Switzerland — Fortunes up — Maybe Swiss supporters were expecting it, but a result against Brazil is a positive step for a team that took Argentina to extra time at the 2014 tournament but underwhelmed at EURO 2016.

Costa Rica — Fortunes down — Now needs to beat Brazil to have much hope of anything going into the final group match vs. Switzerland.

Group F

Sweden  — Fortunes level — Beating South Korea was nice and we understand the chemistry argument, but a certain Zlatan Ibrahimovic would’ve feasted on the spoils offered in the opener.

Mexico  — Fortunes way up — El Tri is a very good tournament team, but if you had them beating Germany 1-0 in the opener you’re a better prognosticator than me.

Germany  — Fortunes down — Still favored to come out of the group and deep enough to repeat as champions, being unable to get a result from Mexico will only raise more questions about leaving Leroy Sane home (fair or not).

South Korea — Fortunes down — Would’ve wanted no less than four points from the Sweden and Mexico encounters, and has zero heading into the second against El Tri.

NIZHNIY NOVGOROD, RUSSIA – JUNE 18: Andreas Granqvist of Sweden. (Photo by Jan Kruger/Getty Images)

Group G

Belgium  — Fortunes up — Delivered expected dominance against Panama and could have a spot in the knockout rounds sewn up by the end of Day Two versus Tunisia.

England  — Fortunes up — There will not be Wayne Rooney questions about this tournament’s captain, as Harry Kane scored twice on a day he perhaps wasn’t at his best. Will clinch a berth in the knockout rounds by beating Panama next, you’d have to think.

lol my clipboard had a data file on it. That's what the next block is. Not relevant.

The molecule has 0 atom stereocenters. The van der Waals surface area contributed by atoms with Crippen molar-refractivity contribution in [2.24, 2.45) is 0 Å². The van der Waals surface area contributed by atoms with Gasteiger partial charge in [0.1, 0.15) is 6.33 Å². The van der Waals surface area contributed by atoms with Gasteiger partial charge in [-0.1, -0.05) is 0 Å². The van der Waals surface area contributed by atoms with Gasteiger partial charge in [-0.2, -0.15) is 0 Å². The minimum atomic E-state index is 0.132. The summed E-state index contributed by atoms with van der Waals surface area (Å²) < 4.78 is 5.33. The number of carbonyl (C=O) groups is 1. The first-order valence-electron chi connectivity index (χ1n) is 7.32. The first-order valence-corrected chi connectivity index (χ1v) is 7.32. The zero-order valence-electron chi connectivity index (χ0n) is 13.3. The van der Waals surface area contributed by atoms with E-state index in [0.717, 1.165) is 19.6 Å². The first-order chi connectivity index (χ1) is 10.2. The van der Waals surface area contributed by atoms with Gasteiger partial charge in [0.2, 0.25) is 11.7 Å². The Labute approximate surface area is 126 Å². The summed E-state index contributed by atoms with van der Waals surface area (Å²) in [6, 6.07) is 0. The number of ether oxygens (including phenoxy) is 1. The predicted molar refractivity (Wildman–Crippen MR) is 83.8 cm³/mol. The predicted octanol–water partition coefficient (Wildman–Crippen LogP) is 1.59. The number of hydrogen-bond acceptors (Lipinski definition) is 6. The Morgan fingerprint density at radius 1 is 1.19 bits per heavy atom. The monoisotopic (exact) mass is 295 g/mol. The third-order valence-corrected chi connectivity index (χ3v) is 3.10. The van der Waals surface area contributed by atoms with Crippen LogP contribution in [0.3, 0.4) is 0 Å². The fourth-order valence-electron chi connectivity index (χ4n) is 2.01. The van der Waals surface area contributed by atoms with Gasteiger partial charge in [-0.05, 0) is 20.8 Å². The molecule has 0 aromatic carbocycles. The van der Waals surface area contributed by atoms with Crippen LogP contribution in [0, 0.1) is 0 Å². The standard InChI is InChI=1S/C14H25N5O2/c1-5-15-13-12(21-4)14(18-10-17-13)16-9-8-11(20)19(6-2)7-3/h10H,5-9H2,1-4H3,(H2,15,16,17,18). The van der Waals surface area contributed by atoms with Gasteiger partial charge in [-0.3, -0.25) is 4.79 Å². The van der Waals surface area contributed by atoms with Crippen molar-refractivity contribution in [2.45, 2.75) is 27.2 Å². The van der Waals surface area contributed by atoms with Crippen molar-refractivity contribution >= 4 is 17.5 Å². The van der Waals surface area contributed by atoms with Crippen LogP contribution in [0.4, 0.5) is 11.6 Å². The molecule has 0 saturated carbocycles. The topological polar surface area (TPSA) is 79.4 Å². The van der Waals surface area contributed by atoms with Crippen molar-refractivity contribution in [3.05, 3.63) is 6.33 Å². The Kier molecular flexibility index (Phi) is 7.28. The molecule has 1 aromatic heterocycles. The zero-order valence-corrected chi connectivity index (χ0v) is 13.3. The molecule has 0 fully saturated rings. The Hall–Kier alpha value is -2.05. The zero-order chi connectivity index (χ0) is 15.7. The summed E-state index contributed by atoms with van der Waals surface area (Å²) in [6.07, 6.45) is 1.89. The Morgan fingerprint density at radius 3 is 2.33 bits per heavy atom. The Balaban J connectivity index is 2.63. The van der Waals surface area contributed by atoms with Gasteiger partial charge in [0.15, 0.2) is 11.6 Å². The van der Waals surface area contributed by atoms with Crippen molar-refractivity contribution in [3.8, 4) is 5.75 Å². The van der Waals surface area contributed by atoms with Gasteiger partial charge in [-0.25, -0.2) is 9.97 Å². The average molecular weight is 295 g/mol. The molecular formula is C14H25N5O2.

Tunisia  — Fortunes slightly down — Needed to surprise England or Belgium to get out of the group, and still has a second opportunity after losing late to the Three Lions.

Panama  — Fortunes slightly down — Not sure anyone was expecting a Cinderella story, but even those will feel it more unlikely after a big loss to Belgium.

Group H

Japan  — Fortunes up — Not a bad team at all, but prospects were dim given the talent of the group. After beating Colombia in match one, there’s a house money feel to this one.

Senegal  — Fortunes up — Controversy aside, the Lions of Teranga deserved all three points against Poland and are in pole position to win the group.

Poland  — Fortunes down — Disappointing is an understatement leading into a match versus Colombia which could leave both on the outskirts with a match to go.

Colombia  — Fortunes down — Carlos Sanchez’s third minute red card didn’t ultimately doom them, but the task is tall with equally desperate Poland up next.

Arsenal seals transfer of German goalkeeper Leno

Arsenal.com
Leave a comment

Arsenal unveiled German goalkeeper Bernd Leno on Tuesday as the latest member of Unai Emery’s unit.

The longtime Bayer Leverkusen goalkeeper, 26, has six caps for Germany but is not on the World Cup roster.

[ MORE: Latest 2018 World Cup news ] 

Leno had appeared in 304 matches for Bayer before the move, which will reportedly cost the Gunners approximately $25 million.

Head coach Unai Emery said: “We are very pleased that Bernd Leno will be joining us. Bernd is a goalkeeper of high quality and experience. He has been a top performer and regular number one goalkeeper with Leverkusen in the Bundesliga for the past seven years. We are all excited that Bernd has chosen Arsenal Football Club and look forward to start working with him in pre-season.”

The Gunners have Petr Cech and David Ospina at goalkeeper, but it’s reasonable to expect at least one to leave town. Emery has already added Stephan Lichtsteiner from Juventus to help shore up his defense.